If you want to play in sessions, then it obviously pays to learn those most commonly played or you will be playing on your own or not at all, depending on your confidence. You’ve probably got a good bit to be getting on with, for now anyway. In a while there could be another booklet about reels, hornpipes etc., but I hope that from here, you will be armed with the tools to discover for yourself. The object here was never more than give the confidence needed at the very beginning. A genesis booklet. Good luck.
To nagranie pierwszy raz słyszałem w wersji koncertowej… porywa…
Like all good stories, folk music is largely about three things: sex, death and politics. There might be a lot of carousing along the way, and there may be some discussion of farming or the occasional comedic skit to tickle your fancy, but the principal themes remain constant and they are always delivered with rude gusto. So, as we head towards this year’s Radio 2 Folk Awards, here are 10 examples of songs that go beyond the bounds of human decency (and are all the better for it)
This Scottish Country Dancing (SCD) website is intended as a reference to the traditional dancing of Scotland. It contains two main elements: • Dance Instructions A-Z Dance Cribs which provides succinct descriptions of over 5000 Scottish Country Dances in a form readily accessible to the preparer of a dance programme; • Comprehensive DICTIONARY Of Dance Terms which provides detailed definitions of the formal terms used in those instructions and by Scottish Country Dancers and teachers.
Source: Scottish Country Dancing
Trad music is very difficult, if not impossible to notate as played. For example, changes in bow pressure, subtleties of phrasing, ornaments, etc. There is standard notation for bow direction, but it’s rarely used for folk music. As with any style of contemporary folk music, and with early classical music, the written sources are nothing more than a rough indication of what actually gets played.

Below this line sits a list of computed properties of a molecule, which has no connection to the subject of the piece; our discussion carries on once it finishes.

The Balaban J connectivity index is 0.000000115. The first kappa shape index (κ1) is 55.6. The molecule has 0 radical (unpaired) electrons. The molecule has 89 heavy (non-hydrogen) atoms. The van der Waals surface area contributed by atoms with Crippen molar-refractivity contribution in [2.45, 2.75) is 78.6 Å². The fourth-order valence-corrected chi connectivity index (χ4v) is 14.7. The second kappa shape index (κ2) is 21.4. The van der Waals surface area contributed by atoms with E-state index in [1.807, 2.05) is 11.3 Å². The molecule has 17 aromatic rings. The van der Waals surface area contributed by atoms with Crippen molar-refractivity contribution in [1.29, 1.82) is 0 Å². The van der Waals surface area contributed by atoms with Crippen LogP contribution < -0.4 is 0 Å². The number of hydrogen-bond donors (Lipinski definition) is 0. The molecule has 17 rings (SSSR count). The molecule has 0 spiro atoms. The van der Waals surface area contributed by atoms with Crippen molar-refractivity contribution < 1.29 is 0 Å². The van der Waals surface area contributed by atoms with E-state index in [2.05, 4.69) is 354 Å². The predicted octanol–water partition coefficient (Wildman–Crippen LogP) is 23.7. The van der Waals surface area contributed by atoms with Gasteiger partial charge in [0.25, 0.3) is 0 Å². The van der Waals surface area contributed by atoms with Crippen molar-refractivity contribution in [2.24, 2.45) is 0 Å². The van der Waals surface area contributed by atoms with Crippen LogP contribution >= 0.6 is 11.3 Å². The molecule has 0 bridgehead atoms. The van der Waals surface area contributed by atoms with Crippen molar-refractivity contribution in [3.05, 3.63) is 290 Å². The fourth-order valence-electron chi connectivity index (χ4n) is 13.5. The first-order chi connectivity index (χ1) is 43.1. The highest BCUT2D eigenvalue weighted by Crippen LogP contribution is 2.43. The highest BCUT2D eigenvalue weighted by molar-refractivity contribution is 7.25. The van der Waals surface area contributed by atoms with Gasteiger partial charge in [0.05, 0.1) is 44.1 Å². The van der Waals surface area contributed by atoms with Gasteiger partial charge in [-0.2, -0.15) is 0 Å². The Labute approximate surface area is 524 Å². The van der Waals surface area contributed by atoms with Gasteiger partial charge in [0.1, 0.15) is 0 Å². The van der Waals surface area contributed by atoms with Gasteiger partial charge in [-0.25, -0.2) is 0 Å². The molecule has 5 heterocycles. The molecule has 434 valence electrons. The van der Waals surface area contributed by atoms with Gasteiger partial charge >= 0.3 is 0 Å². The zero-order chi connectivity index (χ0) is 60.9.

Ear LEARNING makes you a better player. Every player approaches a tune differently, and each repetition of the tune should aim to be unique. Learning by ear helps you become more attuned to these differences, and makes your own playing more varied and interesting. When you learn a tune by ear, the tune seems to enter a different part of your brain―the part that’s directly connected to sound and music. Though reading music is a very useful skill, when you stare at a piece of paper while you play you’re taxing your brain, making it do visual processing, instead of aural processing. For some people the visual processing makes it almost impossible for them to do some or all of the following: listen to what you are playing, to listen to what others are playing, pay attention to how you are handling your instrument, be cognizant of your body, draw the rhythm into your body. When you play your eyes should be used to make contact other musicians or the audience. Staring at the dots on the page makes you oblivious to what is going on around you — just like walking and texting, or worse driving and texting.